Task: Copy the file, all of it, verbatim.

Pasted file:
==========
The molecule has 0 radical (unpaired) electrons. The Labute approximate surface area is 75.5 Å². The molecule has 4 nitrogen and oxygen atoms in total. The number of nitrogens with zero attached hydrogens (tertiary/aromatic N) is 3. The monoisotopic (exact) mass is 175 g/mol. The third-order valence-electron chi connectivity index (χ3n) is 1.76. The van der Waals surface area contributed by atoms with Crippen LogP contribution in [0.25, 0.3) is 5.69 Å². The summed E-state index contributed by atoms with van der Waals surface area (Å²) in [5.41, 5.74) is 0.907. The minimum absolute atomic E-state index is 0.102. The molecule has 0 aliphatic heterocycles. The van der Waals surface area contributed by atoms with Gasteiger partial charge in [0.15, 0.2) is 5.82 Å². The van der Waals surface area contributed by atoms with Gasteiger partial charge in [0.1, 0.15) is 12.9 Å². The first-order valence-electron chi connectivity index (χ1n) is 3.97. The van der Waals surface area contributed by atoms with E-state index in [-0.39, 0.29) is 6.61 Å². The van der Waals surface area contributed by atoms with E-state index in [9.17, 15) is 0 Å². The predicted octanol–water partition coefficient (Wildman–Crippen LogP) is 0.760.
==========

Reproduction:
The molecule has 0 radical (unpaired) electrons. The Labute approximate surface area is 75.5 Å². The molecule has 4 nitrogen and oxygen atoms in total. The number of nitrogens with zero attached hydrogens (tertiary/aromatic N) is 3. The monoisotopic (exact) mass is 175 g/mol. The third-order valence-electron chi connectivity index (χ3n) is 1.76. The van der Waals surface area contributed by atoms with Crippen LogP contribution in [0.25, 0.3) is 5.69 Å². The summed E-state index contributed by atoms with van der Waals surface area (Å²) in [5.41, 5.74) is 0.907. The minimum absolute atomic E-state index is 0.102. The molecule has 0 aliphatic heterocycles. The van der Waals surface area contributed by atoms with Gasteiger partial charge in [0.15, 0.2) is 5.82 Å². The van der Waals surface area contributed by atoms with Gasteiger partial charge in [0.1, 0.15) is 12.9 Å². The first-order valence-electron chi connectivity index (χ1n) is 3.97. The van der Waals surface area contributed by atoms with E-state index in [-0.39, 0.29) is 6.61 Å². The van der Waals surface area contributed by atoms with E-state index in [9.17, 15) is 0 Å². The predicted octanol–water partition coefficient (Wildman–Crippen LogP) is 0.760.